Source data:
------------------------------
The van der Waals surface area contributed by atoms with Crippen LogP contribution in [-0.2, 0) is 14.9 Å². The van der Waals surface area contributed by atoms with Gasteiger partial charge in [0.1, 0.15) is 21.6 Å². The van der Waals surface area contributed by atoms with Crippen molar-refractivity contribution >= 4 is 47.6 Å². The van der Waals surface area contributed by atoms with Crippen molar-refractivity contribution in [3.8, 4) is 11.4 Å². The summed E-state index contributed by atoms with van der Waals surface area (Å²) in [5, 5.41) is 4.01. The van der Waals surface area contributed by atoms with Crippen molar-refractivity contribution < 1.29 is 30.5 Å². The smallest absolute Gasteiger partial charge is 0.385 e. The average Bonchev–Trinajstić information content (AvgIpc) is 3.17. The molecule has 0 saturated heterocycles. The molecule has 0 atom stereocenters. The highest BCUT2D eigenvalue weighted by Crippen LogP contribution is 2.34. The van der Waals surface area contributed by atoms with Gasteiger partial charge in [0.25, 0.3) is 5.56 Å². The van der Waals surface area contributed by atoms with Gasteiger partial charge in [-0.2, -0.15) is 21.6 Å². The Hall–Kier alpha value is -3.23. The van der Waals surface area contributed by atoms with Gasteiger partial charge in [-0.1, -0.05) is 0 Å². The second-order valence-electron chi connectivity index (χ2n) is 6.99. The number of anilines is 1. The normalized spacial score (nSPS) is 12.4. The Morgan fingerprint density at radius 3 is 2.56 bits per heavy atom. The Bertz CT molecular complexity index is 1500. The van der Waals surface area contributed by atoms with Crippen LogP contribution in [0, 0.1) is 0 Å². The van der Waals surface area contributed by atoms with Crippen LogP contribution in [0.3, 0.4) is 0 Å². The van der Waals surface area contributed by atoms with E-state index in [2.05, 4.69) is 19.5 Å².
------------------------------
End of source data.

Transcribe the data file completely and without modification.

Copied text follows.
The van der Waals surface area contributed by atoms with Crippen LogP contribution in [-0.2, 0) is 14.9 Å². The van der Waals surface area contributed by atoms with Gasteiger partial charge in [0.1, 0.15) is 21.6 Å². The van der Waals surface area contributed by atoms with Crippen molar-refractivity contribution >= 4 is 47.6 Å². The van der Waals surface area contributed by atoms with Crippen molar-refractivity contribution in [3.8, 4) is 11.4 Å². The summed E-state index contributed by atoms with van der Waals surface area (Å²) in [5, 5.41) is 4.01. The van der Waals surface area contributed by atoms with Crippen molar-refractivity contribution < 1.29 is 30.5 Å². The smallest absolute Gasteiger partial charge is 0.385 e. The average Bonchev–Trinajstić information content (AvgIpc) is 3.17. The molecule has 0 saturated heterocycles. The molecule has 0 atom stereocenters. The highest BCUT2D eigenvalue weighted by Crippen LogP contribution is 2.34. The van der Waals surface area contributed by atoms with Gasteiger partial charge in [0.25, 0.3) is 5.56 Å². The van der Waals surface area contributed by atoms with Gasteiger partial charge in [-0.2, -0.15) is 21.6 Å². The Hall–Kier alpha value is -3.23. The van der Waals surface area contributed by atoms with Gasteiger partial charge in [-0.1, -0.05) is 0 Å². The second-order valence-electron chi connectivity index (χ2n) is 6.99. The number of anilines is 1. The normalized spacial score (nSPS) is 12.4. The Morgan fingerprint density at radius 3 is 2.56 bits per heavy atom. The Bertz CT molecular complexity index is 1500. The van der Waals surface area contributed by atoms with Crippen LogP contribution in [0, 0.1) is 0 Å². The van der Waals surface area contributed by atoms with Crippen LogP contribution in [0.3, 0.4) is 0 Å². The van der Waals surface area contributed by atoms with E-state index in [2.05, 4.69) is 19.5 Å².